After a quick rejuvenating visit back home to Crested Butte, I am back in Valdez and again psyched for the bipolar world of helicopter ski slavery. Back home in CB, a couple of days of lung burning touring reminding me that I have been at sea level without really any uphill travel for over six-weeks. More importantly I got to spend time with the two most significant beings in my life, Sarah and Louis the black…  I thought I’d fill you in quickly on what’s been going on.

After my Sixth flight in as many days, and a planned bivouac in the Anchorage airport on Easter Sunday (in case you are curious, to bivy in the ANC airport is only slightly better than being be-nighted in the mountains).

I’ve been back in the ‘Deez for a few days now, and I’m glad to report that moral is high as blue skies are here and I’ve had two stellar ski days in a row. Yesterday I led a group of four skiers in the Wortman’s Glacier area and skied ten runs totaling nearly 30,000 vertical feet for the day, It was a stellar reminder of how good it is when we’re flying out here.

 Today was my day off, and although I’ve taken more than my fair share in the past few weeks, and plan on even more in the next few weeks, I went for it. Some much needed solo time produced one of the best tours of the year. After a quick stop into basecamp revealed that there were no empty seats for me to occupy in the helicopter, I made the 10 o’ clock drive to Thompson Pass for some touring.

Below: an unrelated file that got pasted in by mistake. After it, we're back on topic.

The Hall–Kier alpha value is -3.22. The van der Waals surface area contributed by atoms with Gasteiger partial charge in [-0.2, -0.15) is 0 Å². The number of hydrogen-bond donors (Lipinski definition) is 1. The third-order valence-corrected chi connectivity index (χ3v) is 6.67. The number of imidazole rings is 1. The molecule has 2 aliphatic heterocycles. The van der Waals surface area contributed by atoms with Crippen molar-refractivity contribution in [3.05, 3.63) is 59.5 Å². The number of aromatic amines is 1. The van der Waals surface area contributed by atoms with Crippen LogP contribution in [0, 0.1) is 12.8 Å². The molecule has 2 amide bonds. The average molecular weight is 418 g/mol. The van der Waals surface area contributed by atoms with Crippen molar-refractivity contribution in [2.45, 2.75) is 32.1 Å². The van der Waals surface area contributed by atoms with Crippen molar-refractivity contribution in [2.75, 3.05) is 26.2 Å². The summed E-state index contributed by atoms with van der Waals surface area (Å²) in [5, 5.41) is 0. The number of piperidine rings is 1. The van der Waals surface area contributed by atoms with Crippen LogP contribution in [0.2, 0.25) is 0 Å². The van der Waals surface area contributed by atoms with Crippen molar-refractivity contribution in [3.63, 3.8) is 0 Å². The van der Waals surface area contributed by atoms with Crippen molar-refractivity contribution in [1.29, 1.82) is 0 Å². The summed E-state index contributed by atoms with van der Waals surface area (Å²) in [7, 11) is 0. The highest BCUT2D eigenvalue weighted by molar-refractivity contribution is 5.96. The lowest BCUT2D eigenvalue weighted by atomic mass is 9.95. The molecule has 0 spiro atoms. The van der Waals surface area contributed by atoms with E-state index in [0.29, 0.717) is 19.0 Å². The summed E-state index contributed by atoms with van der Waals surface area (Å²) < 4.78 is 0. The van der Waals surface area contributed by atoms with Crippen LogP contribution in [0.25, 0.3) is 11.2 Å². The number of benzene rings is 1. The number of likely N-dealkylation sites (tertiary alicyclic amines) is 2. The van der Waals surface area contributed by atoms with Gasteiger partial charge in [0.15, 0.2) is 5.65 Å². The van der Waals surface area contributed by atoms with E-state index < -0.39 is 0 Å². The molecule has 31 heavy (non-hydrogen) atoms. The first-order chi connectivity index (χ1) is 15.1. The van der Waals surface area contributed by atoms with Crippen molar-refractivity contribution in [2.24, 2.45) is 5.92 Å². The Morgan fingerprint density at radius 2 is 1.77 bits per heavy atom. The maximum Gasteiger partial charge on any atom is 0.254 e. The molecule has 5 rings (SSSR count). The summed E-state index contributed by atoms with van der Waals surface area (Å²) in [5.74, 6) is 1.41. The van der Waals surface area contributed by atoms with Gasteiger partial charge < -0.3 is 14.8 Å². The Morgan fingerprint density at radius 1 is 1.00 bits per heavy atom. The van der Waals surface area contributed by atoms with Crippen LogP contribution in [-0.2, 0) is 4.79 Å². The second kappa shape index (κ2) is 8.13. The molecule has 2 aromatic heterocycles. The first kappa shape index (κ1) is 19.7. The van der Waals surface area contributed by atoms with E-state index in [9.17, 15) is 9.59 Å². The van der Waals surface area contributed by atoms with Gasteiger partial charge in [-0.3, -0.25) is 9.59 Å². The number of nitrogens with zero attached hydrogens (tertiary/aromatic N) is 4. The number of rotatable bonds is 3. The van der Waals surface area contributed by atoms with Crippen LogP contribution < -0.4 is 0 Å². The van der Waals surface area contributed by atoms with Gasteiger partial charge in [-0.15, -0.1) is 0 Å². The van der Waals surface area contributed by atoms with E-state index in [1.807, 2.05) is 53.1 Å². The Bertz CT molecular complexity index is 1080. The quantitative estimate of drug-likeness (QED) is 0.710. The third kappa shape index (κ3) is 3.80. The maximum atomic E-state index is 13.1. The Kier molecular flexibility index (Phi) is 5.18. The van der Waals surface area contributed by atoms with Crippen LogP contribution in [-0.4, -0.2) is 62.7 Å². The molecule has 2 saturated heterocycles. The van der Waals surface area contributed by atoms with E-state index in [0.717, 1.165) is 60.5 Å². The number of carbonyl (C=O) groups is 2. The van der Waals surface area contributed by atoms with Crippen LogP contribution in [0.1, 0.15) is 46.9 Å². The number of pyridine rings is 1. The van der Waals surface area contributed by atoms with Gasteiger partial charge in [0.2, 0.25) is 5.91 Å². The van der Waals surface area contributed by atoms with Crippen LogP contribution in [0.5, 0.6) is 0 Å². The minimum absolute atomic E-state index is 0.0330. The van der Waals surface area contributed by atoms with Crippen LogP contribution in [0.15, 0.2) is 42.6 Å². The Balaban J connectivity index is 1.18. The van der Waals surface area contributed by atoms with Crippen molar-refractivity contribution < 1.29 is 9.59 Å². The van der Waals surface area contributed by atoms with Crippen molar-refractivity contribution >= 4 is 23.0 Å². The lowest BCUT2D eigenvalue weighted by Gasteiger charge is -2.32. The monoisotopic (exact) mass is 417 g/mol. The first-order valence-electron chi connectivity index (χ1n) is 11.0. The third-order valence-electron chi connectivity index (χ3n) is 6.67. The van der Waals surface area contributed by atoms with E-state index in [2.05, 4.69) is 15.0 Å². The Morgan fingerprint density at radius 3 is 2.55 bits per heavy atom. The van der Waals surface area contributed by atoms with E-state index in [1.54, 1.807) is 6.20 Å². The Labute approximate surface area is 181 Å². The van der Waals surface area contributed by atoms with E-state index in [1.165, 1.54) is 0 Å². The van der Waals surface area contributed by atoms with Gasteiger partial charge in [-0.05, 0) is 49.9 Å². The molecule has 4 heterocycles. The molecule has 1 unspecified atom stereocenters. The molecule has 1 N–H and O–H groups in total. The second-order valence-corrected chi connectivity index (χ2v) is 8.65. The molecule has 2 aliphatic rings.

While I’ve skied quite a bit on the pass, I never made it over to ski the “python” a route that is sure to be on my upcoming exam. From the Richardson Highway the skin up took approximately 1hr45mins  to get here, with slow legs and a leisurely pace.


The Pythons twin summits.

With ski tracks almost everywhere, and the buzz of helicopters all around, it was obvious that the companies that frequent the ‘road runs’ (such is python) have been quite busy. From here I chose from the many couloirs on the Python’s East face, and ended up going for the one ‘lookers’ left of the left summit.

Because this is Alaska, and not only are things bigger here but they seem to take longer. The ascent up the couloir took nearly an hour, much longer than I had anticipated.


The longer than anticipated bootpack


a great view of the ‘Berlin Wall’ to the East

 I tend to enjoy Col crossings during my tours, and generally don’t prefer returning the way that I came, so I scoped out the other side and referenced the old topo and decided to check out what the opposite side had to offer. A quick transition and descent produced a nice aesthetic line, but less than ideal snow before lower angle terrain back to the road.


That’s about it for now. Keep checking back for more.

-Mike Bromberg